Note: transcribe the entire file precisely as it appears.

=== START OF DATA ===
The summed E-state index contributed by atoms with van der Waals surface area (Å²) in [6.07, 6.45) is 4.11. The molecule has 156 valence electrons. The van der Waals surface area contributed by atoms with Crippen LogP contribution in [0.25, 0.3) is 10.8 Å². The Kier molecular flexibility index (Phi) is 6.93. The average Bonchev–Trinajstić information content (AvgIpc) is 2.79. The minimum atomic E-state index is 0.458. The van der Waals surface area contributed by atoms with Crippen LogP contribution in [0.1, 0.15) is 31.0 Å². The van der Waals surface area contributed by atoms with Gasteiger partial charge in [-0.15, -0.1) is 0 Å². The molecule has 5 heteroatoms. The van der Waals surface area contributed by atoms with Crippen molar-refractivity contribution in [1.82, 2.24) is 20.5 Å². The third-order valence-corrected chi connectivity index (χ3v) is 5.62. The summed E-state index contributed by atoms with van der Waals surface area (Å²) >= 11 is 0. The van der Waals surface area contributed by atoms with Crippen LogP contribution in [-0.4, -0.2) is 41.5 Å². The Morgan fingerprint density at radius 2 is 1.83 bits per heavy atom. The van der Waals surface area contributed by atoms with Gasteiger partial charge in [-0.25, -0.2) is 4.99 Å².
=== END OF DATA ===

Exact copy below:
The summed E-state index contributed by atoms with van der Waals surface area (Å²) in [6.07, 6.45) is 4.11. The molecule has 156 valence electrons. The van der Waals surface area contributed by atoms with Crippen LogP contribution in [0.25, 0.3) is 10.8 Å². The Kier molecular flexibility index (Phi) is 6.93. The average Bonchev–Trinajstić information content (AvgIpc) is 2.79. The minimum atomic E-state index is 0.458. The van der Waals surface area contributed by atoms with Crippen LogP contribution in [0.1, 0.15) is 31.0 Å². The van der Waals surface area contributed by atoms with Gasteiger partial charge in [-0.15, -0.1) is 0 Å². The molecule has 5 heteroatoms. The van der Waals surface area contributed by atoms with Crippen molar-refractivity contribution in [1.82, 2.24) is 20.5 Å². The third-order valence-corrected chi connectivity index (χ3v) is 5.62. The summed E-state index contributed by atoms with van der Waals surface area (Å²) >= 11 is 0. The van der Waals surface area contributed by atoms with Crippen LogP contribution in [-0.4, -0.2) is 41.5 Å². The Morgan fingerprint density at radius 2 is 1.83 bits per heavy atom. The van der Waals surface area contributed by atoms with Gasteiger partial charge in [-0.25, -0.2) is 4.99 Å².